Legislature(2013 - 2014)BARNES 124
02/10/2014 01:00 PM RESOURCES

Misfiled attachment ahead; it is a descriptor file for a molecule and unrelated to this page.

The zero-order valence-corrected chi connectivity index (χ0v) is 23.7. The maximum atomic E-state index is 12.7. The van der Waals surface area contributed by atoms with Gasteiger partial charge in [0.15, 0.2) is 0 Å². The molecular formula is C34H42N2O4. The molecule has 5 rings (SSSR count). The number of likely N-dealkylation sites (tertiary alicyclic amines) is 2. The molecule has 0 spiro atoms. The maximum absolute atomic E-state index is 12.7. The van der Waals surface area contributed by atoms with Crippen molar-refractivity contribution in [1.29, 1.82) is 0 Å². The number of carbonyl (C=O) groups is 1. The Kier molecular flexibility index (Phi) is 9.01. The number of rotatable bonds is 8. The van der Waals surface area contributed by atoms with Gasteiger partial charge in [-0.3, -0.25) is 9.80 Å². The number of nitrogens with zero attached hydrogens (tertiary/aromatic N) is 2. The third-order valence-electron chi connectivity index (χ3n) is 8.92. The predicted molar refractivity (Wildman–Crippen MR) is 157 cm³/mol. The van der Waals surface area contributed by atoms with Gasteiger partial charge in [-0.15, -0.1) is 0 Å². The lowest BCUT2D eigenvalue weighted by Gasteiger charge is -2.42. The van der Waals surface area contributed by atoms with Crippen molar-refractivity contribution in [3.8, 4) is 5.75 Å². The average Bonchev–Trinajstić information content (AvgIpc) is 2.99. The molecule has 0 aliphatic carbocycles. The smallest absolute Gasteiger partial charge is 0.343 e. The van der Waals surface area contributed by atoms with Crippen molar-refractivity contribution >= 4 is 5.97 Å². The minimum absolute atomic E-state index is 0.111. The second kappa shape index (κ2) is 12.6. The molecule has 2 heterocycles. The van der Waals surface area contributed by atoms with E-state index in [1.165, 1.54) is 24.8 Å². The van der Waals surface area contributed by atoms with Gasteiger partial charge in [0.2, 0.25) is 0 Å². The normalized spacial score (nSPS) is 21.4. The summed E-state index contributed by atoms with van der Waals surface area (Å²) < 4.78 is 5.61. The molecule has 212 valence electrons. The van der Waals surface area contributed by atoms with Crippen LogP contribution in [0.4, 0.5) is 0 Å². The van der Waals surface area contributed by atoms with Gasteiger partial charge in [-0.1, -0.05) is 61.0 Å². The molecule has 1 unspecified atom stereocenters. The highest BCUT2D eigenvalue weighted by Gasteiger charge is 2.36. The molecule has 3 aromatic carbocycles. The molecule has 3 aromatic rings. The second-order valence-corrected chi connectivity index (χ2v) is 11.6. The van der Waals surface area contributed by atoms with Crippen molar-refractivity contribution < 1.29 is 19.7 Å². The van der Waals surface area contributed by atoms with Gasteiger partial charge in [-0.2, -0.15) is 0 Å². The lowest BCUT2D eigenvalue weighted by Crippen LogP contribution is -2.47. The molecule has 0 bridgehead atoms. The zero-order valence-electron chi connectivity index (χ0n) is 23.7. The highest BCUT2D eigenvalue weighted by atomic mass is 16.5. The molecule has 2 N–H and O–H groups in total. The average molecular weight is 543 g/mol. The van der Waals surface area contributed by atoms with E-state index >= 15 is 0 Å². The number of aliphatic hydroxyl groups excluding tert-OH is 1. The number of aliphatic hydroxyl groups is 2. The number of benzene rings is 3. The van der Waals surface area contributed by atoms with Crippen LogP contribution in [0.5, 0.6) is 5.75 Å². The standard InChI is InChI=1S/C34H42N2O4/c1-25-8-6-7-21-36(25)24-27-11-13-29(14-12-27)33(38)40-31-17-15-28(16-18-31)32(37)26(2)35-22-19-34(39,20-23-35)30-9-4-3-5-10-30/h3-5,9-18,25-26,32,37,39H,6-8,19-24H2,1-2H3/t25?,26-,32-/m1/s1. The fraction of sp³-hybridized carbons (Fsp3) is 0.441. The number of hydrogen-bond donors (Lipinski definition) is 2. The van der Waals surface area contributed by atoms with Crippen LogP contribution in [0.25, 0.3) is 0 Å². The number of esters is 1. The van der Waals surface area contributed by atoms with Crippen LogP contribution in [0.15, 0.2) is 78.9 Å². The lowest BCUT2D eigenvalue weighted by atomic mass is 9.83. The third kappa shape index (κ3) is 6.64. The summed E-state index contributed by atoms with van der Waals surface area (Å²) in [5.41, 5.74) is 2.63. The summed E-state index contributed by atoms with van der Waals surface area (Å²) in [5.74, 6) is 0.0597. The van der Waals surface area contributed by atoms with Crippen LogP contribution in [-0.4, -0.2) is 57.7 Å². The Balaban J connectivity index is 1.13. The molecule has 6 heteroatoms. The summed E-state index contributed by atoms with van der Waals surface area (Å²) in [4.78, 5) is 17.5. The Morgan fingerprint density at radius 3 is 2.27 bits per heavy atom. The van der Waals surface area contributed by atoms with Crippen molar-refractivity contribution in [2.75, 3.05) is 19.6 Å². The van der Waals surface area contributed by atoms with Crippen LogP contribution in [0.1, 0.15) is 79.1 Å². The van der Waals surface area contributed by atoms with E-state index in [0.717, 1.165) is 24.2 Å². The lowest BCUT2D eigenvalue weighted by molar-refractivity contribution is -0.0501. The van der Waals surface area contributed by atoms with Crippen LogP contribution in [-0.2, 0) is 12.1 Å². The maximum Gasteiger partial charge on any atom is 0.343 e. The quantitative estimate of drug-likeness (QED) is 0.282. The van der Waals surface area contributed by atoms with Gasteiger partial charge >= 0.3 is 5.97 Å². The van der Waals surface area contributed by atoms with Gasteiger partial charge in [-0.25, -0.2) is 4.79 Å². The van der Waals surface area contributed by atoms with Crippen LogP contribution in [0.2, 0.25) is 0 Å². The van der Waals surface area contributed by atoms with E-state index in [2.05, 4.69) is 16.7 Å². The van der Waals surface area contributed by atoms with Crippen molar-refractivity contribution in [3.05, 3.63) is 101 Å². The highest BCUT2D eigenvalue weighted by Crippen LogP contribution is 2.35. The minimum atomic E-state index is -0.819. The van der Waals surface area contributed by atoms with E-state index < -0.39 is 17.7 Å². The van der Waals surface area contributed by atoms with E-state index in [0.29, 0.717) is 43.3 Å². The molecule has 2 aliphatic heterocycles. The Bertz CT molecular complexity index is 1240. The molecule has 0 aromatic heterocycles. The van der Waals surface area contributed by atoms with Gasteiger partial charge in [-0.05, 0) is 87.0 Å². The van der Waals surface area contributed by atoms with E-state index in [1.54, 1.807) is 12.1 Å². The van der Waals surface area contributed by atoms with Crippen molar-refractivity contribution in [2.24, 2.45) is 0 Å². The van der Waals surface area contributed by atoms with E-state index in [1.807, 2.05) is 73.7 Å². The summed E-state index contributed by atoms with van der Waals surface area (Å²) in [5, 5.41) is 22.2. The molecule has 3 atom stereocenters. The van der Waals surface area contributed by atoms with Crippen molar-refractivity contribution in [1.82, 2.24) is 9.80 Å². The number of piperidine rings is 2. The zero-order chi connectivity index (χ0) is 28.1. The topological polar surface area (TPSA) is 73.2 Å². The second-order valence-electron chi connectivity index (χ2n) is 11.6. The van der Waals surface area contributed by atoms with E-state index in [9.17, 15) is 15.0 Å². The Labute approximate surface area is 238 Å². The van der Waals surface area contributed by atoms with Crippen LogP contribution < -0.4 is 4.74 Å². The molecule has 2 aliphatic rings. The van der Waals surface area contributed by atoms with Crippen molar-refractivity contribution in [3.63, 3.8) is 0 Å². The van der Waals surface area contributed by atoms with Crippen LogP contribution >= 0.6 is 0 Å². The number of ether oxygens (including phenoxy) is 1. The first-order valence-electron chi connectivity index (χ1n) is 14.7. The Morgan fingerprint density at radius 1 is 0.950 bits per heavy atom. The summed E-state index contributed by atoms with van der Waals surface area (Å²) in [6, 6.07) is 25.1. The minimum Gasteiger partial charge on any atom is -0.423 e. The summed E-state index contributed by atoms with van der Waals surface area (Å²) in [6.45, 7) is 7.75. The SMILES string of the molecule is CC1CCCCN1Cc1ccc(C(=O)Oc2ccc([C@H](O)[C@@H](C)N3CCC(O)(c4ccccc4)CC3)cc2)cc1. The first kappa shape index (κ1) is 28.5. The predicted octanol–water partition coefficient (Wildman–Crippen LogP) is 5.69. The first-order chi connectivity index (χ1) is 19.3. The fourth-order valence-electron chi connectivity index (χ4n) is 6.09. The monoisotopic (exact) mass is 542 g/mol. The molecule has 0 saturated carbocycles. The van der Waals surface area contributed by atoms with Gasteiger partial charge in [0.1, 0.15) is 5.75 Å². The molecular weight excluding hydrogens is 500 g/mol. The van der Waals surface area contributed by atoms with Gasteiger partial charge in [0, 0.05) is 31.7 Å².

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ALASKA STATE LEGISLATURE HOUSE RESOURCES STANDING COMMITTEE February 10, 2014 1:06 p.m. MEMBERS PRESENT Representative Eric Feige, Co-Chair Representative Peggy Wilson, Vice Chair Representative Mike Hawker Representative Craig Johnson Representative Kurt Olson Representative Paul Seaton Representative Scott Kawasaki Representative Geran Tarr MEMBERS ABSENT Representative Dan Saddler, Co-Chair COMMITTEE CALENDAR HOUSE JOINT RESOLUTION NO. 15 Supporting the introduction and enactment of federal legislation acknowledging that the federal government is financially responsible under the Alaska Native Claims Settlement Act for the remediation of contaminated land subject to conveyance under the Act. - MOVED CSHJR 15(RES) OUT OF COMMITTEE PREVIOUS COMMITTEE ACTION BILL: HJR 15 SHORT TITLE: FEDERAL CONTAMINATION OF ANCSA LANDS SPONSOR(s): REPRESENTATIVE(s) MILLETT 03/27/13 (H) READ THE FIRST TIME - REFERRALS 03/27/13 (H) RES 02/10/14 (H) RES AT 1:00 PM BARNES 124 WITNESS REGISTER REPRESENTATIVE CHARISSE MILLETT Alaska State Legislature Juneau, Alaska POSITION STATEMENT: As the sponsor, introduced HJR 15. VASILIOS "Akis" GIALOPSOS, Staff Representative Charisse Millet Alaska State Legislature Juneau, Alaska POSITION STATEMENT: On behalf Representative Millett, provided additional details regarding HJR 15. JAELEEN ARAUJO, Vice President & General Counsel Sealaska Corporation Juneau, Alaska POSITION STATEMENT: Spoke in support of HJR 15. CYNTHIA BERNS, Vice President of Corporate Affairs Old Harbor Native Corporation Anchorage, Alaska POSITION STATEMENT: Spoke in support of HJR 15. DELBERT REXFORD, Vice President of Land Fulfillment Ukpeagvik Inupiat Corporation Barrow, Alaska POSITION STATEMENT: Spoke in support of HJR 15. DOROTHY SHOCKLEY, President Bean Ridge Corporation Manley Hot Springs, Alaska POSITION STATEMENT: Spoke in support of HJR 15. MAVER CAREY Chair, Alaska Native Village CEO Association (ANVCA) President & CEO, The Kuskokwim Corporation (TKC) Anchorage, Alaska POSITION STATEMENT: Spoke in support of HJR 15. BRENAN CAIN, Chair, Land Committee Alaska Native Village CEO Association (ANVCA) Anchorage, Alaska POSITION STATEMENT: Spoke in support of HJR 15. JULIANNA SHANE Tanadgusix (TDX) Corporation Anchorage, Alaska POSITION STATEMENT: Spoke in support of HJR 15. ACTION NARRATIVE 1:06:21 PM CO-CHAIR ERIC FEIGE called the House Resources Standing Committee meeting to order at 1:06 p.m. Representatives Olson, Johnson, Seaton, Hawker, and Feige were present at the call to order. Representatives P. Wilson, Tarr, and Kawasaki arrived as the meeting was in progress. HJR 15-FEDERAL CONTAMINATION OF ANCSA LANDS 1:06:43 PM CO-CHAIR FEIGE announced that the only order of business is HOUSE JOINT RESOLUTION NO. 15, Supporting the introduction and enactment of federal legislation acknowledging that the federal government is financially responsible under the Alaska Native Claims Settlement Act for the remediation of contaminated land subject to conveyance under the Act. 1:07:05 PM REPRESENTATIVE CHARISSE MILLETT, Alaska State Legislature, noted that the  Alaska Native Claims Settlement Act (ANCSA) was passed to settle land claims between Alaska Natives and the federal government. However, due diligence on many of the lands transferred to the Native corporations did not include a guarantee that the land was uncontaminated. Of the lands now in custody of Native corporations, 650 sites are contaminated; for example, some were White Alice sites, some were atomic bomb testing sites, and some were testing for different oil drilling methods. Liability for cleanup of these sites is now in the hands of the Native corporations, which is not just, right, or fair. This does not embody what ANCSA was designed to do, which was to give the lands to the Native people so they could profit and benefit from them. If Native corporations are held responsible for cleaning up these lands, they will be greatly in the hole [financially]. 1:09:34 PM REPRESENTATIVE MILLETT said HJR 15 asks the federal government to take responsibility for the 650 contaminated sites or to make the [corporations] whole through a transfer of uncontaminated lands. Most of the village and tribal corporations selected lands surrounding the areas they were from to benefit their shareholders through subsistence and other things. It would therefore be tough for some of the areas to have a land switch because it would not be in close proximity to the villages or corporation locations. This resolution asks the federal government to take responsibility, hold harmless the Native corporations, and to clean up the 650 contaminated sites so profits can be seen by the shareholders. REPRESENTATIVE MILLETT related that last year she spent a week in Washington, DC, with Alaska Native village chief executive officers (CEOs). A contingent of about 25 people having contaminated lands travelled to speak with members of Congress as well as [the new Secretary of Interior], Sally Jewell. The federal government and the U.S. Department of Interior have not been too friendly to Alaska. The federal government has treated Alaska as the bastard child and she will continue to fight the federal government on this issue that is incredibly valuable to first nation people, she said. Indigenous people deserve to have clean lands to live on and to profit from, as ANCSA was intended to do. 1:12:52 PM VASILIOS "AKIS" GIALOPSOS, Staff, Representative Charisse Millet, Alaska State Legislature, explained that the introductory analysis states what ANCSA intended, what transpired that brought about the 1998 US Department of Interior report that listed the 650 sites, and the quote from Congressman Don Young saying that it was never the intent of ANCSA to extinguish Native claims for the purpose of conveying contaminated sites. The "Be It Resolved" clause mentions the support that [federal] legislation would need from the [Alaska State Legislature] in terms of urging Congress to pass legislation that would hold the federal government financially responsible for the cleanup of these lands. Regarding to whom copies of HJR 15 should be sent (page 2, line 23), Mr. Gialopsos pointed out that Sally Jewell has replaced Ken Salazar as Secretary of Interior. 1:14:19 PM REPRESENTATIVE MILLETT reported that US Senator Lisa Murkowski, US Senator Mark Begich, and Congressman Don Young have written letters to the Department of Interior urging the department to update its 1998 report in order to ensure no contaminated sites have been overlooked. She further reported that Pat Pourchot of the US Bureau of Land Management (BLM) has promised to make updating the report a priority as soon as funding is received. 1:15:39 PM REPRESENTATIVE TARR asked whether any of the remediation costs incurred by the corporations are available to share with the committee. REPRESENTATIVE MILLETT responded some corporations have done some of the cleanup themselves because they were tired of waiting for the federal government. Included in the committee packet is information about Tanadgusix (TDX) Corporation of St. George and St. Paul islands which is doing its own remediation at a cost so far of $76 million. A request has been submitted asking the US Department of Interior to survey sites and provide cleanup cost estimates. However, it is hard to get an estimate of cleanup costs because many times it is unknown what the contamination is, how widespread it is, and whether it needs to be a summer or winter cleanup. Given there are 650 sites, she imagined that the cost is in the billions. 1:17:22 PM REPRESENTATIVE KAWASAKI, regarding the third "Whereas" clause, understood the sponsor is not claiming that the federal government knew or intentionally gave contaminated lands. REPRESENTATIVE MILLETT replied she does not believe it was done out of malice; those were the lands selected by the corporations and there was no due diligence. She said she is not going to say it is either the federal government's fault or the Native corporations' fault for not doing due diligence. However, when one receives land in an agreement between the federal government and a Native corporation as a final repayment, one would expect the land to be useable and in good condition. While she has no reason to believe this was done knowingly or with malice, it was done 650 different times. She said she is leaving judgment to committee members about how serious the federal government was about fulfilling its promise to the Native corporations. 1:18:51 PM CO-CHAIR FEIGE asked whether it is fair to say the contamination may have occurred in the 1950s and 1960s, but the environmental laws that require cleanup were changed subsequent to that. REPRESENTATIVE MILLETT agreed that technology has advanced over the past 70 years and that cleanup done in the 1940s was much different than what it is today. Chemicals may not have been thought of as being toxic until 30 years later when the impacts were felt by the communities. 1:19:45 PM REPRESENTATIVE KAWASAKI agreed there is a moral obligation for cleanup by the federal government, but asked whether there is a legal obligation. He noted that in ongoing legal cases around the state, it is looking like the last landowner is the most responsible party. REPRESENTATIVE MILLETT answered the federal government owned all of Alaska prior to the transfer of lands to the state and Native corporations. There was no other owner prior to the transfer. REPRESENTATIVE KAWASAKI observed that the third "Whereas" clause talks about the activities that were allowed or permitted [by the federal government]. He pointed out that the State of Alaska allegedly allowed certain activities to happen on the "Flint Hills" property, which used to be "Williams," and there is a question about who is legally responsible for the cleanup in that case. On the transferred lands there were spills and materials used that are now being classified as hazardous and he therefore wants to understand the legal implications. REPRESENTATIVE MILLETT responded all the testing done in Alaska on federal lands was done by the federal government. Whether or not that was contracted out, it was still the federal government. The atomic bomb tests were done by the federal government, US Bureau of Indian Affairs (BIA) schools were paid for by the federal government, and the White Alice sites were paid for by the federal government. There was no other property owner or person involved other than the federal government doing the contamination to those lands prior to transfer. CO-CHAIR FEIGE remarked that it is a short title search. 1:22:27 PM CO-CHAIR FEIGE opened public testimony on HJR 15. 1:22:59 PM JAELEEN ARAUJO, Vice President & General Counsel, Sealaska Corporation, spoke in support of HJR 15 on behalf of Sealaska as well as some of its village corporations in which Sealaska owns the subsurface of the surface estate in the villages. She said Sealaska does not know that it has any type of contamination, such as radioactive sites, but several landfills were conveyed through ANCSA to either Sealaska or its village corporations. Because the villages wanted to receive property in their villages they did receive landfills. These landfills pre- existed ANCSA and there are questions about some of the things that were put into these landfills prior to conveyance. For some time Sealaska has been dealing with this and who is responsible for some of these things that pre-existed ANCSA. Therefore, Sealaska supports HJR 15. 1:24:04 PM [CO-CHAIR FEIGE transferred the gavel to Vice Chair P. Wilson.] 1:24:31 PM CYNTHIA BERNS, Vice President of Corporate Affairs, Old Harbor Native Corporation, spoke in support of HJR 15 on behalf of Old Harbor Native Corporation and Carl Marrs, Chief Executive Officer. She said the federal government contaminated the land and needs to be responsible for remediation. The corporation expects the federal government to live by its own policies that it enforces on states and private industry. The contaminations on these lands are causing financial hardship and health concerns to Alaskans. This sensitive issue should not be disregarded. Aboriginal lands have been contaminated and must be cleaned up by the responsible party, which is the federal government. She offered Old Harbor Native Corporation's appreciation for the legislature's support of the people of Alaska to address this sensitive issue. 1:25:44 PM DELBERT REXFORD, Vice President of Land Fulfillment, Ukpeagvik Inupiat Corporation, noted that Ukpeagvik Inupiat Corporation is a direct recipient under ANCSA and has five contaminated sites that are under a monitoring program. Within the former Naval Petroleum Reserve Four that was received by the corporation, extensive exploration was done, and contaminants and unknown substances were left all across the tundra. In the mid-1970s to early 1980s, he participated with the labor union on cleanup of the Naval Petroleum Reserve Four. Many of his fellow employees over time have died from different cancers contracted due to exposure and contact with the contaminants. He is concerned about the environmental injustice of the contaminated sites. Today the corporation has 935 acres and is pursuing the balance of its land conveyance entitlements. Because of the contaminated sites, the BLM will not release or make the lands available which are in close or immediate proximity to corporation lands. These lands include the Navy runway, the US Geological Survey (USGS) and National Oceanic and Atmospheric Administration (NOAA) facilities, the former National Weather Service, and the former Indian Public Health Service lands. These lands include contaminants and are a continued health threat to people in the community and people working in those environments. On behalf of the corporation and its 2,500 shareholders, he strongly urged the committee to pass HJR 15. He noted that tomorrow evening is the recognition of a former colleague who passed away of pancreatic cancer and who grew up subsisting in one of the former legacy well areas. These are issues of concern in the villages. 1:29:03 PM REPRESENTATIVE HAWKER thanked Mr. Rexford for pointing out that this issue is far more than just selection of the land itself that was subject to contamination. This systemic and neglectful act by the federal government has truly affected the lives and health of the Inupiat community. 1:29:36 PM VICE CHAIR P. WILSON inquired about the percentage of people who have passed away from cancers resulting from exposure to the contaminants. MR. REXFORD responded that in the Aiken family, Mrs. Aiken has passed away of cancer, her oldest daughter has died of cancer, her second oldest daughter is now fighting cancer, her third daughter has survived cancer, Johnny Lee Aiken passed away last summer, and two other siblings have contracted cancer. This is just one family that did a lot of subsistence in proximity to former legacy wells. He noted he works for Husky Oil at Camp Lonely. With his labor union he has done a lot of tundra cleanup and it is unknown what the workers have come in contact with. Many of his former labor union members have passed on and he feels fortunate to be here today. VICE CHAIR P. WILSON thanked Mr. Rexford for bringing up this issue. 1:31:14 PM DOROTHY SHOCKLEY, President, Bean Ridge Corporation, said she supported HJR 15 on behalf of Bean Ridge Corporation, a village corporation from Manley Hot Springs. She requested an amendment be added that addresses a contaminated area located about a mile from the village where she grew up and is an area where children used to pick berries. The Alaska Department of Transportation & Public Facilities (DOT&PF) stored dioxins there that were used for killing weeds along the highways. The Department of Environmental Conservation took away the drums, but the soil remains and was capped this last year because it was too expensive to remove it. She said she would like to see more funding from either the state or federal government to help communities in removing drums. Over the years the legislature has heard so many stories about the many people who are sick with cancer or other diseases. Her father worked for DOT&PF and she assumes he sprayed these dioxins not knowing the danger. He contracted lung disease and was gone within eight months. Northway, Galena, and White Alice are other sites where people have contracted cancer. Much more needs to be done to clean up the state. 1:35:02 PM VICE CHAIR P. WILSON asked how many areas have drums located in them in addition to Northway and Galena. MS. SHOCKLEY replied a lot of stories have been heard from Northway. People have been told that these areas have been cleaned and that tests of the streams and area are negative in regard to contamination. However, the people who live there have stories. In addition, there is Galena and Fort Yukon. Research can be done to look at where the state and federal governments did road or military activities and had White Alice sites. People in these communities did not realize their areas were contaminated and children were playing in them. 1:37:15 PM VICE CHAIR P. WILSON queried about the area cleaned up and capped by DEC. MS. SHOCKLEY answered that Utah is the only place where this type of dioxin is stored. Moving the dirt to Utah was too expensive and too dangerous to move. She said that the area of contaminated dirt is approximately 40 by 20 feet in size. She related that personnel from the company cleaning up the site told her the contaminated dirt is secure, but she questions whether this will be so in 100 years. She understood that to cap the soil, the company dug down about two feet, put down a sheet, put the [contaminated] dirt back in, added more dirt on top followed by another sheet, and then more dirt on top of that. While she has not been back to the site since that work was done last fall, she said she understands it was going to be fenced off. 1:40:52 PM VICE CHAIR P. WILSON inquired whether contaminants could run off the area if it rains. MS. SHOCKLEY posited the contaminant could move downhill when it rains because the site is located on a hill and has been there 50 years or more. When she expressed her concerns to company personnel she was assured that capping would be safe. However, she is not happy about having this contaminated area on the corporation's land. VICE CHAIR P. WILSON requested Ms. Shockley to contact her office so she can ask Ms. Shockley further questions. MS. SHOCKLEY urged that HJR 15 be expanded to include other agencies besides the federal government. VICE CHAIR P. WILSON replied that since the resolution is being sent to the federal government, it should be kept as is. However, a separate bill could perhaps be done for the state. 1:43:25 PM MAVER CAREY, Chair, Alaska Native Village CEO Association (ANVCA); President & CEO, The Kuskokwim Corporation (TKC), stated she is Yupik Eskimo and Athabaskan Indian, and she is the founder and chair of the Alaska Native Village CEO Association (ANVCA), a statewide nonprofit that provides services, training, and advocacy for Alaska Native village corporations. She noted that The Kuskokwim Corporation is comprised of 10 villages along the upper Kuskokwim River upriver from Bethel and represents 3,400 Alaska Native shareholders. She thanked Representative Millett on behalf of both organizations, concurring that the millions of acres of land conveyed by the federal government to Alaska Native corporations included contaminated lands. These lands had several types of hazardous waste and toxic material, such as arsenic, asbestos, polychlorinated biphenyls (PCBs), unexploded ordinances, mining waste, chemicals, spilled diesel fuel, petroleum and oil solvents, mercury, and toxic metals. As ANVCA gathers more data about these contaminated sites, it is clear that these sites are contaminating drinking water. Drums of toxics buried in soil are saturating the tundra and infecting the local food and water sources. Former White Alice sites are leaking contaminants such as PCBs and trichloroethylenes (TCEs). The known health effects of these contaminants include cancer, miscarriages, attacks on the nervous system, depression of the immune system, and learning disabilities. These contaminated lands can result in significant health risk to residents, animals, and environment of the state of Alaska. 1:45:45 PM MS. CAREY pointed out that contaminated ANCSA lands have in many instances resulted in significant delays to economic development projects and business investments in Alaska by Native corporations. Almost 20 years after ANCSA was signed into law, the Alaska Native community raised these concerns to the US Department of Interior, the department that conveyed these lands to the Alaska Native corporations. In 1995, Congress directed the Secretary of Interior to prepare a report on these contaminated lands. Entitled "Hazardous Substance Contamination of Alaska Native Claims Settlement Act Lands in Alaska," the report was submitted in December 1998 and acknowledged conveying approximately 650 contaminated sites to Alaska Native corporations. It identified numerous types of hazardous waste, such as carcinogens, on the conveyed lands. It recognized the unjustness of conveying contaminated lands to Alaska Native corporations and recommended an approach to thoroughly identify the sites and then clean them up. The report included six specific recommendations in moving forward, but after nearly 20 years none have been carried out. The report has basically sat on a shelf collecting dust. 1:47:32 PM MS. CAREY said the conveyance of significant amounts of contaminated land to Alaska Native corporations is unjust and a smack in the face as to the purpose of the Alaska Native Claims Settlement Act. Surely Congress did not intend to stick Alaska Natives with contaminated lands, saturating subsistence foods and compromising the health of Natives. She related her firsthand experience, noting that Red Devil is an abandoned cinnabar and mercury mine at the mouth of Red Devil Creek. This creek flows into the Kuskokwim River where many Kuskokwim Corporation shareholders reside. For more than four decades, Red Devil's piles of mine tailings, underground fuel tanks, and abandoned processing chemicals have been leaking mercury, arsenic, and other toxins into the groundwater and surrounding river systems. Mercury can cause brain damage in infants and young children. People have been told not to eat certain pike and other fish due to the mercury they contain. In this instance, the BLM is responsible for cleaning up Red Devil, which has been sporadic over the last 20 years. Despite the BLM spending over $10 million on cleanup, Red Devil is still not cleaned up. This cost would have bankrupted The Kuskokwim Corporation, given its revenue of only $1.2 million just 10 years ago. Assistance of the Alaska Congressional Delegation has been sought to put pressure on BLM to finalize the cleanup. 1:49:36 PM MS. CAREY said The Kuskokwim Corporation and the Alaska Native Village CEO Association support by HJR 15. The Alaska Delegation has been very supportive of this issue, she reported, and today she is seeking the committee's support. The State of Alaska has an important role in ensuring that these contaminated lands are cleaned up. Specifically, her organizations are asking for five things: 1) pass HJR 15; 2) push the federal government to acknowledge its financial responsibility to clean up the contaminated lands transferred to Alaska Native corporations; 3) urge Alaska's governor to include this as a lobbying priority of his Washington, DC, office; 4) conduct high-level meetings with all relevant federal agencies and identify a lead agency responsible for the timely remediation of each site; and 5) help ANVCA identify sites posing the greatest health risk to Alaska residents. 1:51:01 PM REPRESENTATIVE KAWASAKI inquired whether the Red Devil mine operator has ever been held responsible or liable for some of the cleanup. MS. CAREY responded she does not know who the operators were because the mine was in operation between 1933 and 1971. She does know, however, that the federal government owned that land. Conveyance of that land has not been taken because it has not been cleaned up and ownership will not be taken until that land is cleaned up. 1:51:54 PM BRENAN CAIN, Chair, Land Committee, Alaska Native Village CEO Association (ANVCA), stated he is testifying in his capacity as chair of the Alaska Native Village CEO Association's Land Committee, but is also Vice President and General Counsel for the Eyak Corporation. He said ANVCA supports HJR 15. The 1998 Department of Interior report is a very significant report, he noted, that includes several good recommendations on pages 35- 36. These recommendations include establishing a forum for ANCSA landowners and federal, state, local, and tribal entities to collaborate on the cleanup of contaminated sites; compiling a comprehensive inventory of contaminated sites; and recommending further cleanup programs and actions. In the report the department states it is going to coordinate the implementation of those recommendations. Yet, 15-20 years later nothing has happened and it is known nothing happened because ANVCA decided to address the lingering issues of contaminated lands. 1:53:12 PM MR. CAIN shared that during 2012 and 2013, ANVCA members met with representatives from the Bureau of Land Management, Environmental Protection Agency, and Department of Interior. Those representatives candidly stated that none of the recommendations from the 1998 report had been implemented. The [federal employees] in Alaska that ANVCA has met with and continues to meet with are solid people. The BLM folks have informed ANVCA that BLM is undertaking a review of the 650 contaminated sites to see which are still contaminated. The Alaska Congressional Delegation has been very helpful on this issue. However, this issue has not been resolved and to get the attention it deserves in Washington, DC, it needs visibility and HJR 15 will provide visibility. More significantly, HJR 15 addresses the unjustness of Alaska Native corporations being subject to legal exposure for contamination caused by the federal government. Under federal and state law, Alaska Native corporations are subject to strict liability for contamination on their lands, even if the federal government caused the contamination. Suing the federal government to clean up a site is very difficult because of sovereign immunity. The cost to clean up one of these sites can very easily exceed a million dollars, an amount that can bankrupt most Alaska Native village corporations. A solution to this problem is proposed by HJR 15. The federal government conveyed contaminated lands to Alaska Native corporations through ANCSA; the federal government is financially responsible for the remediation of that land. He reiterated that ANVCA supports HJR 15 and believes this resolution will move this issue forward. VICE CHAIR P. WILSON offered her appreciation for each person's testimony. 1:56:03 PM JULIANNA SHANE, Tanadgusix (TDX) Corporation, testified that Tanadgusix (TDX) Corporation of St. George Island was a good part of the agreement to have its lands cleaned up. The federal government did not phase out St. Paul until 1984. During that time, TDX negotiated with NOAA to have cleanup done on the Pribilof Islands prior to NOAA's leaving; thus, funds came from the federal government to clean up the islands. So far, the total cost for cleaning up both islands is $76 million. Contaminants that were cleaned up came from the federal government as well as the military and included PCBs, asbestos, lead, buildings, and buried equipment. She reported that St. Paul holds the record in Alaska for the highest rate of cancer per capita. She personally has lost family members to brain, stomach, and kidney cancer. In 2013 she lost her husband to lung cancer. Contamination on the islands was extensive with some contamination found 40 feet down to bedrock and some that included a mile of contaminated soil. The corporation trained its own people to do the hazardous waste cleanup, having 99 percent local hire. The corporation grew companies that started on St. Paul and now work nationwide cleaning up contamination. Over this last year the corporation is finally getting lands conveyed back to it and is now potentially able to offer land for lease in the Pribilof Islands for commercial use. Major cleanup was done over a period of 12 years and was completed in about 2000. The reports were completed in about 2003. It is an extensive program, and TDX Corporation understands what the other tribes and villages are looking for and speaks on their behalf that this has to be done for the benefit of their people. The TDX Corporation did its cleanup on behalf of its tribe which is the Aleut people of St. Paul and St. George. This is an urgent cause -- work needs to start today, not tomorrow. 2:00:40 PM VICE CHAIR P. WILSON thanked the witnesses and closed public testimony after ascertaining no one else wished to testify. 2:01:01 PM REPRESENTATIVE JOHNSON moved to adopt Conceptual Amendment 1 as follows: Page 2, line 23: Delete "Ken Salazar" Insert "Sally Jewell" REPRESENTATIVE HAWKER objected for discussion purposes. He said he supports the conceptual amendment but suggests expanding it to grant Legislative Legal and Research Services the latitude to review all the names in the resolution because there are other pending appointments. REPRESENTATIVE JOHNSON concurred and withdrew Conceptual Amendment 1. 2:02:17 PM REPRESENTATIVE JOHNSON moved to adopt Conceptual Amendment 2 as follows: Page 2, line 23, "Ken Salazar" be replaced with "Sally Jewell" and that Legislative Legal and Research Services make other conforming amendments in light of potential changes to the list [of recipients of HJR 15]. There being no objection, Conceptual Amendment 2 was adopted. 2:02:51 PM REPRESENTATIVE HAWKER moved to report HJR 15, as amended, out of committee with individual recommendations and the accompanying zero fiscal note. REPRESENTATIVE KAWASAKI objected for discussion purposes. He pointed out Ms. Shockley's statement that DOT&PF is responsible for spilling dioxins. It is easy to bash the federal government and, while this is obviously one of them, members should also focus on the state having responsibilities as well. This could be conferred down the line; for example, a bad operator of a mine that ceases to operate and leaves a mess that needs to be cleaned up. That should not become a Superfund site just for taxpayers to eventually pay. He withdrew his objection. There being no further objection, HJR 15(RES) was reported from the House Resources Standing Committee. 2:04:24 PM ADJOURNMENT There being no further business before the committee, the House Resources Standing Committee meeting was adjourned at 2:04 p.m.